Tuesday, November 17, 2015

Chef Dan Barber Tackles Food Waste with Delicious Fare

I don't often have guest bloggers that I don't assign a particular restaurant write for my blog, but food waste is a problem that I've always been interested in. America waste 70 billion pounds of food each year. Let that number sink in a bit. Ashley is also passionate about this issue, so I agreed to have her publish a post here to promote what she's trying to do in educating people on food waste!

This blog post originally appeared on Ending Food Waste (http://www.endingfoodwaste.co) and is written by Ashley Gelineau (http://www.endingfoodwaste.co/your-foodprint-and-how-to-reduce-it-with-ashley), a food activist looking to educate people on food waste and its impact on the environment.

In many cultures, cooking with food remnants that we in the United States deem ‘waste food' is common, and often encouraged. Home and professional chefs around the world have been creating delicious meals from whatever they have for years; this isn’t anything new. That said, many of us in America simply haven’t experienced the marvels of making something tasty out of scraps when it comes to food. 

In a recent article by The Guardian A chef’s Manifesto: Let’s Tackle Food Waste with Good Fare (http://www.theguardian.com/environment/world-on-a-plate/2015/oct/30/a-chefs-manifesto-lets-tackle-food-waste-with-good-fare), Dan Barber’s philosophy on this exact matter is brought to light. The article states, "Waste is central to Dan Barber’s cooking, and yet, he’d rather you didn’t sense that when you eat it. In fact, if you’re experiencing anything other than sublime thoughts when you taste his food, he’ll consider it an unsuccessful dish.”

Dan Barber is the executive chef at the famous Bluehill Restaurant in Manhattan, as well as Stone Barns in upstate New York.  He recently released a book called The Third Plate, in which he writes about sustainable cuisine practices that explains his core belief; stop TELLING people to cut food waste and start using it to make irresistibly delicious dishes.  To attain this goal, he transformed his restaurant into a pop-up called wastED. The menu contained “fried-skate-wing-cartilage” , “pock-marked potatoes” and “carrot-top marmalade."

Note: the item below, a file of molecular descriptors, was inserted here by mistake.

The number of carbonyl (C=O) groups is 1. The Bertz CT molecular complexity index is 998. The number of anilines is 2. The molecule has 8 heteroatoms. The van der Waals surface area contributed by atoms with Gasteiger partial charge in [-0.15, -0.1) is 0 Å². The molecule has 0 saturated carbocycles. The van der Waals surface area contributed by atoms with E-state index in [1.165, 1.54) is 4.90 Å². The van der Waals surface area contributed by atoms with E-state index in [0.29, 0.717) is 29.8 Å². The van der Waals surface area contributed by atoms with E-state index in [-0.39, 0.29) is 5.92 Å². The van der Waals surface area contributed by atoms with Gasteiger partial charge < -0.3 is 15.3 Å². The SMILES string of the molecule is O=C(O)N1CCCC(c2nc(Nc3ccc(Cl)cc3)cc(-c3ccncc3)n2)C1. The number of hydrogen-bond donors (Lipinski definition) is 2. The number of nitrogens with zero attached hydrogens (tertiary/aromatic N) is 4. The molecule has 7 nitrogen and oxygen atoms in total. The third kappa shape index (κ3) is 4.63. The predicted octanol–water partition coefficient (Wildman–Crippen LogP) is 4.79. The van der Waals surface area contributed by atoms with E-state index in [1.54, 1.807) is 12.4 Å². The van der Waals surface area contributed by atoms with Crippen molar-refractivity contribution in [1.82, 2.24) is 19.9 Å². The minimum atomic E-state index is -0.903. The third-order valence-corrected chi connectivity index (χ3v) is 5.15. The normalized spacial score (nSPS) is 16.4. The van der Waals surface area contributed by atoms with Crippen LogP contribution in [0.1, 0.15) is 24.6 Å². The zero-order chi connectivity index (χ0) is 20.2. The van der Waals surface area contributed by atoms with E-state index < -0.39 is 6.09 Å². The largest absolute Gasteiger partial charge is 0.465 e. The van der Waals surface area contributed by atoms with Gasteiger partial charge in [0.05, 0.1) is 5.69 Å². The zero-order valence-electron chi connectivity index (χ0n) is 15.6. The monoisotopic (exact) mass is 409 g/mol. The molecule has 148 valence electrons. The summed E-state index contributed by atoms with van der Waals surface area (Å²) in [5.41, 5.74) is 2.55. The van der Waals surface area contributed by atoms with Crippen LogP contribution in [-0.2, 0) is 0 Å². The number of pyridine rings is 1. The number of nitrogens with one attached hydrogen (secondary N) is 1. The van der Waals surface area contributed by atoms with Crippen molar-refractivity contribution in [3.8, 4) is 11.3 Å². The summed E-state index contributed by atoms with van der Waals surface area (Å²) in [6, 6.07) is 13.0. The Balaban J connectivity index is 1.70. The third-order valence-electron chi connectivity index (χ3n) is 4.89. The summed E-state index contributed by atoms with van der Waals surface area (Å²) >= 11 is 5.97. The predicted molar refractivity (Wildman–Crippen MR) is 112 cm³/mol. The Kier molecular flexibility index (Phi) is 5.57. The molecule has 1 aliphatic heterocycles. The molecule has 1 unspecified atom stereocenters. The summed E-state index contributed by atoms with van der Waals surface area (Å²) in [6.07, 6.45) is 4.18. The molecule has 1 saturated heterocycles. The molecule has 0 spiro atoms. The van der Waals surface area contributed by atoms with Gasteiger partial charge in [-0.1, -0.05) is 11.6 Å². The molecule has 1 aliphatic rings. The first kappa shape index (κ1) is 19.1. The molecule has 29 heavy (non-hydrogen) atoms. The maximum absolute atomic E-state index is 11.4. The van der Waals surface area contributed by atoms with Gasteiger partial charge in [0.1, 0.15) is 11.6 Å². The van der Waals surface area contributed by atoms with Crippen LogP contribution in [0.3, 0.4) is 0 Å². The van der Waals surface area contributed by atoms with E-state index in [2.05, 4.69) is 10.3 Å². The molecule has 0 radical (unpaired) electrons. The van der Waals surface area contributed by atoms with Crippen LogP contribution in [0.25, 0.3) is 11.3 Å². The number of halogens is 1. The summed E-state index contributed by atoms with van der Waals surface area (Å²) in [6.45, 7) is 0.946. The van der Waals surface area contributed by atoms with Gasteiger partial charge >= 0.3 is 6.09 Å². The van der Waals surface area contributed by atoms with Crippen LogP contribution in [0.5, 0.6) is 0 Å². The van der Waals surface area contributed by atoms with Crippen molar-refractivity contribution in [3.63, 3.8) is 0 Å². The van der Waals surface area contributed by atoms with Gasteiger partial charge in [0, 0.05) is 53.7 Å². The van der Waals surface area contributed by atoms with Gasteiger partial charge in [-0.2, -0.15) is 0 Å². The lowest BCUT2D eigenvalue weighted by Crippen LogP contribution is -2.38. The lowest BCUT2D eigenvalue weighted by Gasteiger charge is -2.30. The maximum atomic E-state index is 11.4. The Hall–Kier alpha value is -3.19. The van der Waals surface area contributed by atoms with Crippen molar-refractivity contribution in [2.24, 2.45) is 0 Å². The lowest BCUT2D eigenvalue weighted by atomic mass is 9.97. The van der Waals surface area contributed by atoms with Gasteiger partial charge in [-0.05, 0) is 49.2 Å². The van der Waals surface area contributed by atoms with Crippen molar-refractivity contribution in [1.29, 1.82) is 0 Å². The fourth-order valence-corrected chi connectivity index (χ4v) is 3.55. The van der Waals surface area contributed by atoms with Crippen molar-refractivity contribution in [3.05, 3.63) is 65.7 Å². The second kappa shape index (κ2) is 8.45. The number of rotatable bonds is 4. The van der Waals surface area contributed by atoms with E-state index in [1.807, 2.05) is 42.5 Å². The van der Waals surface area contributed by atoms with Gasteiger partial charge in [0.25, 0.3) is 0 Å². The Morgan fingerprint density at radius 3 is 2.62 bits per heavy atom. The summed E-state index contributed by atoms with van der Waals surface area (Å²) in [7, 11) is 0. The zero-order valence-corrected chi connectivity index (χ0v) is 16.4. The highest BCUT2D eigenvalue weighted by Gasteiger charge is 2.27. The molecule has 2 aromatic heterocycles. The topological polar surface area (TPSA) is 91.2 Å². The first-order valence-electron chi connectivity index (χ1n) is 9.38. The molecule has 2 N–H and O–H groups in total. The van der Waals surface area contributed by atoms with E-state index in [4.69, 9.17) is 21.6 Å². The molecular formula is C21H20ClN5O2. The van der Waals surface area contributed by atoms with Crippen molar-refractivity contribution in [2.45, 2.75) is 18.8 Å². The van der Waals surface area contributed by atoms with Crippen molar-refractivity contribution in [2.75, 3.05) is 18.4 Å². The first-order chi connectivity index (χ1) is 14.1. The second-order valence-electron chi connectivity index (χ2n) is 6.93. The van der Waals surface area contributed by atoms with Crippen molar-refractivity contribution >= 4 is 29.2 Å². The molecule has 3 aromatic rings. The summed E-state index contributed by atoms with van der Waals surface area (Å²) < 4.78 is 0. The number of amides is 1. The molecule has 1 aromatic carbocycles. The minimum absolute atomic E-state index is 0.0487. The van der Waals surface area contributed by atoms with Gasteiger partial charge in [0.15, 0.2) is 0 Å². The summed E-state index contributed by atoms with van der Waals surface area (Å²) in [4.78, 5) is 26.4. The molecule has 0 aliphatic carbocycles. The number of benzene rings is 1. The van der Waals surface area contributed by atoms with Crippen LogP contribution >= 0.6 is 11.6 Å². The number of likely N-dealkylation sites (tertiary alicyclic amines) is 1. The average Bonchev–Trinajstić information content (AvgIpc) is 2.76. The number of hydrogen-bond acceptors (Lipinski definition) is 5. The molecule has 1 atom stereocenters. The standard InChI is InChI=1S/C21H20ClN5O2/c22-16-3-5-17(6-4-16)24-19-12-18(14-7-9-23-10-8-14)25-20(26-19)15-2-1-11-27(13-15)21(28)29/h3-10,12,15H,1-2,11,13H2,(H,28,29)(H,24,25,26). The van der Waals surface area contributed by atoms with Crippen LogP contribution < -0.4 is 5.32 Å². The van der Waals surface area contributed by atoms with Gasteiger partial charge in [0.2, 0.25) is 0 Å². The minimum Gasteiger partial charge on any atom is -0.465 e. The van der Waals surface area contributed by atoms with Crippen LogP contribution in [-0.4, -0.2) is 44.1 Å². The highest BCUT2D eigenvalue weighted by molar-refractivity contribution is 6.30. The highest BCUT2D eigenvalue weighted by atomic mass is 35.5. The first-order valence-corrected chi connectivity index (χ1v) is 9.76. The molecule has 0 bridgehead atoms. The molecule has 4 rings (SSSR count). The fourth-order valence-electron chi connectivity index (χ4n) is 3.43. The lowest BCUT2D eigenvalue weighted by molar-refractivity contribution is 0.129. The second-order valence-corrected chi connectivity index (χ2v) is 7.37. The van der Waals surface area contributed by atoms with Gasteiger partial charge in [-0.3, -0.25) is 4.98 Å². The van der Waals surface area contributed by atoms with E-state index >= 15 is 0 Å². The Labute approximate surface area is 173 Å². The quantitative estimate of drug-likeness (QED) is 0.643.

Many Cultures Use ‘Waste Food’, Why Not America?

Barber claims that America is an anomaly because we’re such a young country. “…When we came over here we had all these virgin soils. You’d put a seed in the ground and it became a garden of eden. We’ve never been forced into the kind of negotiation where we develop dishes that take full advantage of what the landscape can provide. In many other parts of the world the idea of a waste dinner wouldn’t be possible, or if it were possible it would be appealing to the very elite and wealthy [because ‘waste food’ doesn’t really exist].”  It’s in a chef’s DNA to turn something that is ugly or uncoveted into something that is delicious and desirable for the ‘eater.’ Cultures around the globe have been doing this since the dawn of time; it’s time for America to follow in their footsteps.

Back in September, Barber and Sam Kass (former senior advisor for nutrition policy at the White House), made headlines when they served waste food to world leaders in a meeting at the United Nations. The menu? A vegetable burger made of the pulp left over from juicing and fries created from the starchy corn that would typically go into animal feed. “It’s the prototypical American meal but turned on its head. Instead of the beef, we’re going to eat the corn that feeds the beef,” said Barber.  http://www.abc.net.au/news/2015-09-28/world-leaders-given-trash-to-eat-at-un-to-highlight-food-wastage/6808838

Dan Barber’s Bluehill Restaurant

Since this blog does often do reviews of restaurants, it wouldn’t be complete without a little plug for Bluehill Restaurant in Manhattan :) I recently dined there on a trip to New York city and the fare was exquisite. The best part about it for me was knowing that by supporting that restaurant, I was also supporting the cause of wastED and eliminating waste food. (While wastED - http://www.wastedny.com) is only a pop-up restaurant, his efforts to further the mission are on point. Try it out sometime!)

A few things I tried for dinner:

Tomatoes with Smoked Cloud

Poussin with Haricot Verts

Grass Fed Beef

While the menu often changes up, I would say that everything the group I was with ate was delectable and worth every penny. I highly recommend it!

So here’s the big question, if you were to go to a restaurant and saw vegetable pulp burgers and fried skate wing cartilage, would you give it a try? Have you ever tried something that out of the ordinary? Share below!


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